Flynne and Wilf are about to meet one another. Her world will be altered utterly, irrevocably, and Wilf's, for all its decadence and power, will learn that some of these third-world types from the past can be badass.
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  • From the book 1.

    The Haptics

    They didn't think Flynne's brother had PTSD, but that sometimes the haptics glitched him. They said it was like phantom limb, ghosts of the tattoos he'd worn in the war, put there to tell him when to run,

    when to be still, when to do the bad-ass dance, which direction and

    what range. So they allowed him some disability for that, and he lived in the trailer down by the creek. An alcoholic uncle lived there when they were little, veteran of some other war, their father's older brother. She and Burton and Leon used it for a fort, the summer she was ten. Leon tried to take girls there, later on, but it smelled too bad. When Burton got his discharge, it was empty, except for the biggest wasp nest any of them had ever seen. Most valuable thing on their property, Leon said. Airstream, 1977. He showed her ones on eBay that looked like blunt rif le slugs, went for crazy money in any condition at all. The uncle had gooped this one over with white expansion foam, gone gray and dirty now, to stop it leaking and for insulation. Leon said that had saved it from pickers. She thought it looked like a big old grub, but with tunnels back through it to the windows.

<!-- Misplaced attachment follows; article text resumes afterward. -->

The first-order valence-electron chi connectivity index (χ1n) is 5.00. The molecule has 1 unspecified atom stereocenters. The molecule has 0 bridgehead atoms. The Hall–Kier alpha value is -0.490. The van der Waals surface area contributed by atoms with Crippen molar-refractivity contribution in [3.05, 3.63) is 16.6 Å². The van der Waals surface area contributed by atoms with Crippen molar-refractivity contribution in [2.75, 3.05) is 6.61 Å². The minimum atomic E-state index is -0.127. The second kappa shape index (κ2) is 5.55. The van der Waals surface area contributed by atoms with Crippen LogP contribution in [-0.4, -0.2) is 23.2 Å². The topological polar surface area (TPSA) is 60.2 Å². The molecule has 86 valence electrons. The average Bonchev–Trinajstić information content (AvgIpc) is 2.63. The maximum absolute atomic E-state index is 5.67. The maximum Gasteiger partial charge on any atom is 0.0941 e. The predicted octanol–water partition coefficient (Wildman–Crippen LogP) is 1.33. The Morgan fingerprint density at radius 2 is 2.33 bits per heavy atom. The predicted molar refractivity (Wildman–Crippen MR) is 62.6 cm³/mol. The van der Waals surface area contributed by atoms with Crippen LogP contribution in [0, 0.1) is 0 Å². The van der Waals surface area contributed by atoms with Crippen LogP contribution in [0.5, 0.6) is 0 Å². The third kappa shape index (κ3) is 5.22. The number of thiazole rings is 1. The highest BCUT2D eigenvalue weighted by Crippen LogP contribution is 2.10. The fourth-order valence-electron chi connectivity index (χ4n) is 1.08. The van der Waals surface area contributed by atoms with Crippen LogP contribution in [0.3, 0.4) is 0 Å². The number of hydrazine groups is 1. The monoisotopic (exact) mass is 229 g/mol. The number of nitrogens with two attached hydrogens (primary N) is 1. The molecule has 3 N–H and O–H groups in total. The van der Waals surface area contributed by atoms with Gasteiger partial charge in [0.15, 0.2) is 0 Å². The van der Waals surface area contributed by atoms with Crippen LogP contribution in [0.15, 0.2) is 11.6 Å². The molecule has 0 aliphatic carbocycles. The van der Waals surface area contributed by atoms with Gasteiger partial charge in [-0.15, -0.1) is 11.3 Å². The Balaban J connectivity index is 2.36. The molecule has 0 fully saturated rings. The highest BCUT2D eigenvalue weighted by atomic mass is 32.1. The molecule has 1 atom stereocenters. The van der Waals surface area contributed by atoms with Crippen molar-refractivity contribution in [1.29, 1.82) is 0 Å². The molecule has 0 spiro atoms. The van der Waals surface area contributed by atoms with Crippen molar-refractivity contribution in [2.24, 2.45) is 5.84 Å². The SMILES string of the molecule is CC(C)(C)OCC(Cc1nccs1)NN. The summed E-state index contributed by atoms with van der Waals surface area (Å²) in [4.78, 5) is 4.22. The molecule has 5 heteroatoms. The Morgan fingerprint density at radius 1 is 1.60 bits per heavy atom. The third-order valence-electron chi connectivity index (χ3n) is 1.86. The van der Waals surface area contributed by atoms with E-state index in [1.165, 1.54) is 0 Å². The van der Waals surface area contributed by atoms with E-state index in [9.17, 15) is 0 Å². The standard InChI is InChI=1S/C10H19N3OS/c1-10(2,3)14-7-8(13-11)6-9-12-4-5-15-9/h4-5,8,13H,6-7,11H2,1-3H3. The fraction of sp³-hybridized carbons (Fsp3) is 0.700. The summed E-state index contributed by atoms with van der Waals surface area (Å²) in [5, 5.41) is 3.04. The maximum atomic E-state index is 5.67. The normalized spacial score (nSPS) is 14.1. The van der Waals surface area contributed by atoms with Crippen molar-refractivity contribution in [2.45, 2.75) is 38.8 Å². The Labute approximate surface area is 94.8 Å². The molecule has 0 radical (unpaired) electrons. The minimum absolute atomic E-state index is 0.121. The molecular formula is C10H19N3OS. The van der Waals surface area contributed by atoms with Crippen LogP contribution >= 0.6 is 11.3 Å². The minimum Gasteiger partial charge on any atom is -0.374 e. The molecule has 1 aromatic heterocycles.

Coming down the path, she saw stray crumbs of that foam, packed down hard in the dark earth. He had the trailer's lights turned up, and closer, through a window, she partly saw him stand, turn, and on his spine and side the marks where they took the haptics off, like the skin was dusted with something dead-fish silver. They said they could get that off too, but he didn't want to keep going back.

    "Hey, Burton," she called.

    "Easy Ice," he answered, her gamer tag, one hand bumping the door open, the other tugging a new white t-shirt down, over that chest the Corps gave him, covering the silvered patch above his navel, size and shape of a playing card.

    Inside, the trailer was the color of Vaseline, LEDs buried in it, bed- ded in Hefty Mart amber. She'd helped him sweep it out, before he moved in. He hadn't bothered to bring the shop vac down from the garage, just bombed the inside a good inch thick with this Chinese polymer, dried glassy and f lexible. You could see stubs of burnt matches down inside that, or the cork-patterned paper on the squashed filter of a legally sold cigarette, older than she was. She knew where to find a rusty jeweler's screwdriver, and somewhere else a 2009 quarter.

    Now he just got his stuff out before he hosed the inside, every week